So I'm more or less immobile. Right now I'm sprawled here on a chair in the family room with my booted foot propped up on a cushion. My friend Del posted a line from "A Christmas Story" on my Facebook page today: "Randay lay there like a slug. It was his only defense." I can't even tell you how much I feel like Randy right now...only without the heavy snowsuit. My poor mother is now waiting on me hand and foot, almost literally. I can hobble around on the crutches, but I'm not very good at it, and I've also managed to strain a couple of muscles in my chest from the effort and bruise the insides of both arms from the armrests of the crutches. Also, I can't get myself up and down the stairs except by sitting on my bottom, like a hesitant toddler, and dragging myself with my arms. It's slow and awkward. I'm trying to only make the round trip once a day so as not to completely wear myself out. (Hence my instructions at the beginng of this post.) Taking a shower is also an adventure. Mom's out looking for a stool or chair we can put in the shower so I don't have to stand on one leg and try to wash my hair. It's one thing to pretend to be a flamingo on dry ground; it's a whole other thing to attempt to do it in a slipper shower, you know?
Anyway, the good news is that I won't need surgery on my ankle. I won't have to worry about feeding Andrew formula from a bottle for a few days while taking pain medication for the surgery, either, which was actually much more of a concern for me than the actual going under the knife part. He's had exactly one bottle in his whole life, and he's never had formula, and I was dreading the thought of having to introduce both at the same time to him. Longtime TPinaP readers will remember the, um, adventures that we had in getting William to take a bottle when he was a baby, and I just couldn't imagine doing that right now with Andrew, not when I'm already a little stressed out from my injury. So I'm trying to get by with plain old Motrin or Advil for pain relief instead of a narcotic as it is, so I won't have to pump and dump. (If you don't know what that means, just be glad. Anyone who's ever uttered the phrase "there's no use crying over spilled milk" has never tried to pump breastmilk, let's just say that.). Most of the time, it's okay. I asked David last night if it was normal that my ankle was hurting, and he looked at me like I was nuts. "Um, yeah," he said. "You have a broken bone!" Heh. Yeah, that's right.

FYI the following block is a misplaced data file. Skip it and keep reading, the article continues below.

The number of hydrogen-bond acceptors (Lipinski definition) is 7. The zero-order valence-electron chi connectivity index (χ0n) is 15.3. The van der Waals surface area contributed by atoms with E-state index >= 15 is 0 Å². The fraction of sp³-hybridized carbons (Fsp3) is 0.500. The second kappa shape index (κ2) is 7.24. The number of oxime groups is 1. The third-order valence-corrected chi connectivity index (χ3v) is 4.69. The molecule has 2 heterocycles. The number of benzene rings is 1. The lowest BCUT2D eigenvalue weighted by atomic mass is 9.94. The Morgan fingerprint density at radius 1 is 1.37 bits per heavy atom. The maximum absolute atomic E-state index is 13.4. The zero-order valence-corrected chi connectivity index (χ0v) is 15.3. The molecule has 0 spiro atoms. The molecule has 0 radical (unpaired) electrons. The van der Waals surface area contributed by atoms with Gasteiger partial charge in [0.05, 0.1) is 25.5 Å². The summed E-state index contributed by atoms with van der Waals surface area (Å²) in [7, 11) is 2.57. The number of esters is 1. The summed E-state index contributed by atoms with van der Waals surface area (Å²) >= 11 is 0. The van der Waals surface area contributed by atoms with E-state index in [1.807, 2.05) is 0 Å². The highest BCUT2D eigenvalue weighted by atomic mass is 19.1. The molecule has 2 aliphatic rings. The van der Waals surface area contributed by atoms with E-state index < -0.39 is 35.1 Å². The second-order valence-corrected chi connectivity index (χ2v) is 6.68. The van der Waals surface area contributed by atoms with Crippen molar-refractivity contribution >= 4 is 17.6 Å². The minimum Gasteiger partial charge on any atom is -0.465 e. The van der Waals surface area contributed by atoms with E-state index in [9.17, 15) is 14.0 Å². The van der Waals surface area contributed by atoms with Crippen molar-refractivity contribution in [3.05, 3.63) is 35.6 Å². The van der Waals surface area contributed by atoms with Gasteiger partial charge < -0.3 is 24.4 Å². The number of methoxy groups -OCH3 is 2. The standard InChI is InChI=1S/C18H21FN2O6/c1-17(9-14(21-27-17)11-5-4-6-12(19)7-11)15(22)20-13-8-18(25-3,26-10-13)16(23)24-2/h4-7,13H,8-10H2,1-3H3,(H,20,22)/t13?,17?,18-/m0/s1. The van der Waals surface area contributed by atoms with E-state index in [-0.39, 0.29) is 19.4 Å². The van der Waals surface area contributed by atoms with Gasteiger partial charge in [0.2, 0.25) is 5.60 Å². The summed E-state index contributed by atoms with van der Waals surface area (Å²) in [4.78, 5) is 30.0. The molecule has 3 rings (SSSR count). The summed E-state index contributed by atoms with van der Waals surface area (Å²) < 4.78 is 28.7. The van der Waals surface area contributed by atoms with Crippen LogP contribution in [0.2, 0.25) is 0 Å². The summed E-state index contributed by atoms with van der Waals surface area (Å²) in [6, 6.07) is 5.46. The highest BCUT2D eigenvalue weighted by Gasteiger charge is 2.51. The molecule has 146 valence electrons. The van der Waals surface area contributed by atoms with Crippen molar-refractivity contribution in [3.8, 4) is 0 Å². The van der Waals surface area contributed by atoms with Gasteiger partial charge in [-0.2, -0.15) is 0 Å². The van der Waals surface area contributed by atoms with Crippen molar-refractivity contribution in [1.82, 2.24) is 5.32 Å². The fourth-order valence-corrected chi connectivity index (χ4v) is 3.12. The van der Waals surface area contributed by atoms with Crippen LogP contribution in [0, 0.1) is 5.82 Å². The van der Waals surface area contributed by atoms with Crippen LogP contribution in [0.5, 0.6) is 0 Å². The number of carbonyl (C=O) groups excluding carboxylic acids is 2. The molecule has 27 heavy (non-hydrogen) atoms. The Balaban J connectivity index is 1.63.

The challenge from here on out is going to be trying to be a mom. I can't walk. I can't drive. We're not sure when I'll be able to do either, but it'll probably be at least a few weeks. I might be able to put my foot down for balance in another week or so, but we don't know for sure. It will depend on how fast I heal and what I can tolerate. Diane is going to help as much as she can, and a couple of friends have also offered to help out when they can after Mom has to go home on Monday. What I could use is a dumb waiter. You know, one of those devices in old hotels and houses where you can stick something in a little compartment and then lower it up and down on a pulley, almost like a mini elevator for your stuff. I could put Andrew in that, and lower him down to the first floor in the morning and then up again in the evening, while I haul myself up and down the stairs with my arms. (I'd better get some fabulous arm muscles out of this.)
Or a magic wand would be good, too.
This is my first broken bone, incidentally. Hopefully, it will be my last!